Sometimes, this requires streamlining workflows, putting a moratorium on manual processes, and working together to find solutions to make operations run more smoothly.

A great place to start is documenting your processes and timing their completion. How long does it take to intake a client? How many staff members are involved? Is there anyone on the team who “knows everything” and processes grind to a halt without them?

You must have clear documentation for all processes that provide value to your business, employees, or clients.

If onboarding new caregivers takes three weeks, four staff people are involved, and there’s no consistent process, that is not providing value.

You’ll find that when your operations and workflows are running efficiently, you’ll be able to keep up with tasks more easily, get jobs done faster, and fewer things will fall through the cracks.

This could create an incredible shift in your business that gives you back more time in your day to work on caregiver hiring and retention, enhancing marketing efforts, or researching service types needed in your community.

5. Create a Culture of Care

When creating a valuable service, the final piece of the puzzle is essentially the most important: creating a caring culture.

One of the values discussed in the EOS framework is the principle of “People First.” Valuing your office staff and caregivers is part of your service.

No matter what type of service your agency provides, at its core, it’s about the people who are providing it.

A service industry is nothing without its people, so make sure that if you’re offering a new service, it’s one:

  • Your caregivers feel empowered to provide
    • Are they clear about the requirements?
  • Your caregivers are educated and trained on
    • Are you providing the right training and skills for them to accomplish their tasks?
  • Your caregivers feel confident in doing
    • Do they feel they can go into a client’s home and adequately provide that service?

Ensure that your agency has properly defined the metrics for success, implemented the right training, and provided an understanding of what it means to do a good job. That way, you can honestly say, “Our agency provides a good service!”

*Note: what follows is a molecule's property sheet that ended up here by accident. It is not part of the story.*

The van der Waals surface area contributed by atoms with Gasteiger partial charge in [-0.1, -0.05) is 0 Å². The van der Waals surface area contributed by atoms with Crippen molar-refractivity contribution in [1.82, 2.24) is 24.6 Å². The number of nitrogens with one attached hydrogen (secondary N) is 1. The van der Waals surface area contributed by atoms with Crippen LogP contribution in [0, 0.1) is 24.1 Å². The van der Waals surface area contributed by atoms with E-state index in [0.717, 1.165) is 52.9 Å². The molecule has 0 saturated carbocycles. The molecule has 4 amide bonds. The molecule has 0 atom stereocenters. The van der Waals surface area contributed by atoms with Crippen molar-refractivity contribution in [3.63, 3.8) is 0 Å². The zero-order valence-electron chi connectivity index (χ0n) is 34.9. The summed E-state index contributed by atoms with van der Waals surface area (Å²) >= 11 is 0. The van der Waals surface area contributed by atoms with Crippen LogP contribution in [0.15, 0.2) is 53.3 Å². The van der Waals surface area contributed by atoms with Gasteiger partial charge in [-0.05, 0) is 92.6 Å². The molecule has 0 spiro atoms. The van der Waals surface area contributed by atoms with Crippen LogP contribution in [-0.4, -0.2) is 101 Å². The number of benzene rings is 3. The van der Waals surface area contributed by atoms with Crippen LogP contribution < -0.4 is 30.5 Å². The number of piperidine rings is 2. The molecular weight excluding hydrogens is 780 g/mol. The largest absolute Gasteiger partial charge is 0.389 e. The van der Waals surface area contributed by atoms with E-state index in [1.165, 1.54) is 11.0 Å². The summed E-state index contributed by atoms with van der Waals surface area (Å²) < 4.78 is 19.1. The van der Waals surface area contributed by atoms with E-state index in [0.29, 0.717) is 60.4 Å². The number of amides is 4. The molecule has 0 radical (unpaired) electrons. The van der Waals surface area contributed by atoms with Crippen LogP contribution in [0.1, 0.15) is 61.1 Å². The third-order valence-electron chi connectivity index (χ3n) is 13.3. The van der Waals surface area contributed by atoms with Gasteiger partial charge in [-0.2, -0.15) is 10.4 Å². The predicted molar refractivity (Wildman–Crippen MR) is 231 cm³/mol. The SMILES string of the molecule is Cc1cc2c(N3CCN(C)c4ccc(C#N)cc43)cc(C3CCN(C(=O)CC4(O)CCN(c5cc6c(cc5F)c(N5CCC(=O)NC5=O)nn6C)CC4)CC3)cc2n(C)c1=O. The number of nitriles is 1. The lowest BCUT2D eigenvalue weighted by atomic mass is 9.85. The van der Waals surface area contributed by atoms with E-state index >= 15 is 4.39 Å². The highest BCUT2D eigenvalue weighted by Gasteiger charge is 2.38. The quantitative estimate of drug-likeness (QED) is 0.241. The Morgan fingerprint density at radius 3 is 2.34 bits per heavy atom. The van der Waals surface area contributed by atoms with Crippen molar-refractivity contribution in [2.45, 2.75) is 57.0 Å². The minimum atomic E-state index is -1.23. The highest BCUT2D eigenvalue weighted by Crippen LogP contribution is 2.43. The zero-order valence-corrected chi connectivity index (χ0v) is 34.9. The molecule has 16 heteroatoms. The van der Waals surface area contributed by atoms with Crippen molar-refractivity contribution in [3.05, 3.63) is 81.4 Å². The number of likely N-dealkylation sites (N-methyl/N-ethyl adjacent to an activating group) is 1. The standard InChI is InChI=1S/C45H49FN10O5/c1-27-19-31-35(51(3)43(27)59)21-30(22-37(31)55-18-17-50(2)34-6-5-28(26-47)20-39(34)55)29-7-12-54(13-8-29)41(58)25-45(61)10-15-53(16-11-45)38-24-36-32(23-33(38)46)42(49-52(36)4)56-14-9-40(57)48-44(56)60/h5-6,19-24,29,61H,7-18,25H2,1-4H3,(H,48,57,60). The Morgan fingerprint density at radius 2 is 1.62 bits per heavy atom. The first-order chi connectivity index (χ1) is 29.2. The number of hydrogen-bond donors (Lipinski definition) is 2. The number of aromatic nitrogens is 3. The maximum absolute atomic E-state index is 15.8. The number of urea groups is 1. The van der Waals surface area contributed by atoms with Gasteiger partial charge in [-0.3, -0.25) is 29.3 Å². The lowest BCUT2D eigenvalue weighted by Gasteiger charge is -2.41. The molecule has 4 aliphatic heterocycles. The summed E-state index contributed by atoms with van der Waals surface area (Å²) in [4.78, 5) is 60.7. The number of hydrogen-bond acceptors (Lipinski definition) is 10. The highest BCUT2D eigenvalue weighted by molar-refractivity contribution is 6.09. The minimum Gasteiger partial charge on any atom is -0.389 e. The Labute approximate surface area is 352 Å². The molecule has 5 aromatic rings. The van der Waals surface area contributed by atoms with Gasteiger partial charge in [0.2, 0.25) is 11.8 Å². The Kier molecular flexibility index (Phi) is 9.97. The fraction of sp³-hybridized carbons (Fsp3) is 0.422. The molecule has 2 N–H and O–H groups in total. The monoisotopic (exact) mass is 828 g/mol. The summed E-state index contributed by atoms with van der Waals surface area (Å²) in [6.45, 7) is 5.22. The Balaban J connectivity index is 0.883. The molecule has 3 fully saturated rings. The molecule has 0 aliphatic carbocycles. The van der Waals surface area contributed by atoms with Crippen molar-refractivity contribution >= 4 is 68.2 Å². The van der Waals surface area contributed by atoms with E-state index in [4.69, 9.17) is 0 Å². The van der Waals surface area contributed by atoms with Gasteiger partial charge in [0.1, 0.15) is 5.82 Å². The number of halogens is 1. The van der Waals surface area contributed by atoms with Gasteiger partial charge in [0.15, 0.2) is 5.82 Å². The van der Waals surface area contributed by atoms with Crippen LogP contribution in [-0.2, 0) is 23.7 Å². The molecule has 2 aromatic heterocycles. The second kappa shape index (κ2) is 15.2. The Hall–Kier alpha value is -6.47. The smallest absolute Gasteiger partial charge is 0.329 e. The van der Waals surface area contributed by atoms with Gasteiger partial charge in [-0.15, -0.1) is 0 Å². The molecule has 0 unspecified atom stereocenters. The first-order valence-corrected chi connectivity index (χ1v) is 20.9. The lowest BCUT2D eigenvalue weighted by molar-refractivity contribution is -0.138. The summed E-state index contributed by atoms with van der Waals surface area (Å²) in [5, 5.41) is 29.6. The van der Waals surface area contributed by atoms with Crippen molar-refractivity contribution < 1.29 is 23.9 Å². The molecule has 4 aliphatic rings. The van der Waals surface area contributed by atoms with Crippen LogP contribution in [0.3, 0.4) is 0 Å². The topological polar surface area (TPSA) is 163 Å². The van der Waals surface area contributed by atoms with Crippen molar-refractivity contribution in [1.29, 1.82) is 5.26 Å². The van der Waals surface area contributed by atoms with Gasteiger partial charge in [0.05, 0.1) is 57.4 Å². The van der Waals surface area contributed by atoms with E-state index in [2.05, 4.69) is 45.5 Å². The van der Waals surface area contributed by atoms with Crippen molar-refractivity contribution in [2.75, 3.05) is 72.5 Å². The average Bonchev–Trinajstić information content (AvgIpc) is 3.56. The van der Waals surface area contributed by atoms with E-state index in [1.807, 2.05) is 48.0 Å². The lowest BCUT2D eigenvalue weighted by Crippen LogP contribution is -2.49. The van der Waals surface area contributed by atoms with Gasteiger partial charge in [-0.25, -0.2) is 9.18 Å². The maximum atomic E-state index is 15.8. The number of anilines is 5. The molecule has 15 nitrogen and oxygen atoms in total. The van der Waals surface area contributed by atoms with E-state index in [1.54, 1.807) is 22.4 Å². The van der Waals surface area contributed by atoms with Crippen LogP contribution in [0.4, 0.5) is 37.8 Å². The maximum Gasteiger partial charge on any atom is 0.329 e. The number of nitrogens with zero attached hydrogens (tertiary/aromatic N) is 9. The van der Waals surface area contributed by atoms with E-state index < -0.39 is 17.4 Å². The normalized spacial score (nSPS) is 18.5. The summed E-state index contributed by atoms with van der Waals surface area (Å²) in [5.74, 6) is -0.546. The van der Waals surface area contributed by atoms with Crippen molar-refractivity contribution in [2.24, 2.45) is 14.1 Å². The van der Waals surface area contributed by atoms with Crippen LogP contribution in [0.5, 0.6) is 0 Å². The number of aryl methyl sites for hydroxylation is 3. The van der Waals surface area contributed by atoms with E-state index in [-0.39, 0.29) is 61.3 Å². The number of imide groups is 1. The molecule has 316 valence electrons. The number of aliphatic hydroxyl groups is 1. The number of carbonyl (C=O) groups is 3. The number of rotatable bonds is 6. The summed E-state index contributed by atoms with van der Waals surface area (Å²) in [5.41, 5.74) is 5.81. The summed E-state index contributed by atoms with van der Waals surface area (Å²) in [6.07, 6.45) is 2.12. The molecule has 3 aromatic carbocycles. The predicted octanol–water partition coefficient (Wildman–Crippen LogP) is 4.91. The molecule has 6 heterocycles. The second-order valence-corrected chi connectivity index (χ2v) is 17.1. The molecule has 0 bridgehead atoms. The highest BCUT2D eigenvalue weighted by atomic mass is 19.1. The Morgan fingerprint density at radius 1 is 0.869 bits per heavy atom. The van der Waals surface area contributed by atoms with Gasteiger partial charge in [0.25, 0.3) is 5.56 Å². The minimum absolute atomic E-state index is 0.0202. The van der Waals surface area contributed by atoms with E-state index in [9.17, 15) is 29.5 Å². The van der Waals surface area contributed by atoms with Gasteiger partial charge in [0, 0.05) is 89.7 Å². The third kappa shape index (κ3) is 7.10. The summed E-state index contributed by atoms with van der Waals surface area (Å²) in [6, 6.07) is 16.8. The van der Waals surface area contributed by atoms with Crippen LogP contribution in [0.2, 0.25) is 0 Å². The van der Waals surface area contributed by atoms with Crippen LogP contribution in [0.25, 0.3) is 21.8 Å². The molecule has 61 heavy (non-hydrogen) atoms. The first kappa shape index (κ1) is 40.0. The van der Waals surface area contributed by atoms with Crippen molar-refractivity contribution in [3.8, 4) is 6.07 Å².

Home care in and of itself is a very valuable service to the community. When you’re trying to build your business and provide for your clients, it’s really important to know their pain points and their needs so you can be the solution they’ve been looking for.

It’s also very helpful to understand the home care industry, as new and ever-changing regulations in this industry have and will continue to have a huge impact on what your clients need and what services you can provide to assist them.

For more information about creating a valuable service, contact your software vendor for guidance, or contact Rosemark to see how we can help your agency get set up for success.

Rosemark - Your Partner in PeopleCareAbout Robin Tuck, Senior Product Owner
The Rosemark System

Guest blog for corecubed

Robin Tuck is the Senior Product Owner at the Rosemark System, a home care management software provider. A seasoned veteran in the home care technology space, Robin is passionate about finding creative solutions to help her customers get the most out of their software so they can focus more on their caregivers and clients. When she’s not working, she’s probably writing, taking walks, or watching the family of raccoons that have set up camp in her backyard.